- Slovenian player union received a letter from the country's Ministry of Labour confirming its labour law prevails over the regulations drawn up by any sports federation
- It is a huge step towards one of the union's main goals: creating a collective bargaining agreement
- "This letter means that the transfer system doesn’t exist any longer in our country," said SPINS President Dejan Stefanovic
Slovenian player union SPINS made a huge step towards one of their main goals: creating a collective bargaining agreement (CBA). The organisation received a letter from the Ministry of Labour confirming that Slovenian labour law prevails over the regulations drawn up by any sports federation.
“This letter basically means that the transfer system doesn’t exist any longer in our country,” said SPINS President Dejan Stefanovic, who is also a member of FIFPRO’s global board. “As we have always stated, athletes need to have the same rights as any other worker in Slovenia.”
SPINS had several meetings with the Ministry of Labour to discuss the labour status of professional footballers and other professional athletes in Slovenia, as well as the right to collectively bargain for self-employed athletes. This process for getting more clarity lasted more than a year and resulted in the Ministry’s letter.
The letter concludes: "It should also be emphasised that the cases and conditions of termination of the employment relationship are not and cannot be left to the free and autonomous regulation of the sports federations."
According to Stefanovic this means that players can terminate their contracts the way any other worker does. He said: “Currently, players in our country can’t move because of the FA’s transfer regulations. If they are going to terminate a contract, then they don’t know what kind of compensation they are going to have to pay. So, they don’t move.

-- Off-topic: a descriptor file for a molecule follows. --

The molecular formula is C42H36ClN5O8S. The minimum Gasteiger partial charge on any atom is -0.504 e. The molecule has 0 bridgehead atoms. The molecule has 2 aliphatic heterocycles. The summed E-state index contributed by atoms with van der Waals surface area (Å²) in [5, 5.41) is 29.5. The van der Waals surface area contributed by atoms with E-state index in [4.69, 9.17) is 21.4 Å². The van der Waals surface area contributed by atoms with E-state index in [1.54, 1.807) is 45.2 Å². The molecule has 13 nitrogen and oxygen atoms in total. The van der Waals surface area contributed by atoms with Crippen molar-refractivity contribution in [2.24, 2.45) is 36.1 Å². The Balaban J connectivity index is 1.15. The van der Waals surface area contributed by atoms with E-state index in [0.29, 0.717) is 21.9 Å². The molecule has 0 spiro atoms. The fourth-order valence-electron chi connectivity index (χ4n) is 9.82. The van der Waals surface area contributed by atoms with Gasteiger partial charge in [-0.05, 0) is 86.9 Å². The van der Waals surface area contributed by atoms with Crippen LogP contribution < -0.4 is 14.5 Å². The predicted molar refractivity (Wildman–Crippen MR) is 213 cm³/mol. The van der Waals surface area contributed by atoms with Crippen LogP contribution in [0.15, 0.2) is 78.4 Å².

“This letter puts clear pressure on the clubs coming from the top authority in our country, which says that sport autonomy cannot be above law, and that any kind of termination of the contract is subject to law and not subject to the regulations of the Slovenian FA. That is crucial.”
With the letter in hand, the union wants to start negotiations with the clubs and finally conclude a valid CBA, in which they can jointly decide on conditions that could be deviating from labour law. Stefanovic said: “We know that the clubs would like to have a transfer system in place because they are dependent on transfer fees coming in, and we know that many clubs use these transfer fees to pay player salaries. So, we should try and find a compromise, and agree on conditions in a CBA.”
Stefanovic continued: “We are taking away the autonomy of the sports federations in Slovenia. As clubs and players, we are going to decide on the conditions for breach of contract and all other issues, that affect our work and workplace. This can’t be regulated by the football association. They can decide on match regulations and similar subjects, but any matter that involves working conditions is going to be a subject of the CBA.”
Ever since SPINS was founded in 2003, the union strived for a CBA. “We have already secured very good legal protections for our players with the closed standard players’ contract that we introduced in 2018,” said Stefanovic. “But we are still having problems with compensation for training and transfers, while many of our players are also self-employed.
“With a CBA, we can further raise the players’ level of protection, and solve all other issues for players. At first we will probably not get everything but, in the end, we will have a CBA that will be the one of the best in the world.”
Stefanovic advises other unions to “follow the law” in their country. He said: “Talk with labour inspection, talk with the Ministry of Labour, the Ministry of Sport, the government, or the president. Just follow the law and ask the same principles to be applied to athletes as they are to any other workforce in the country.”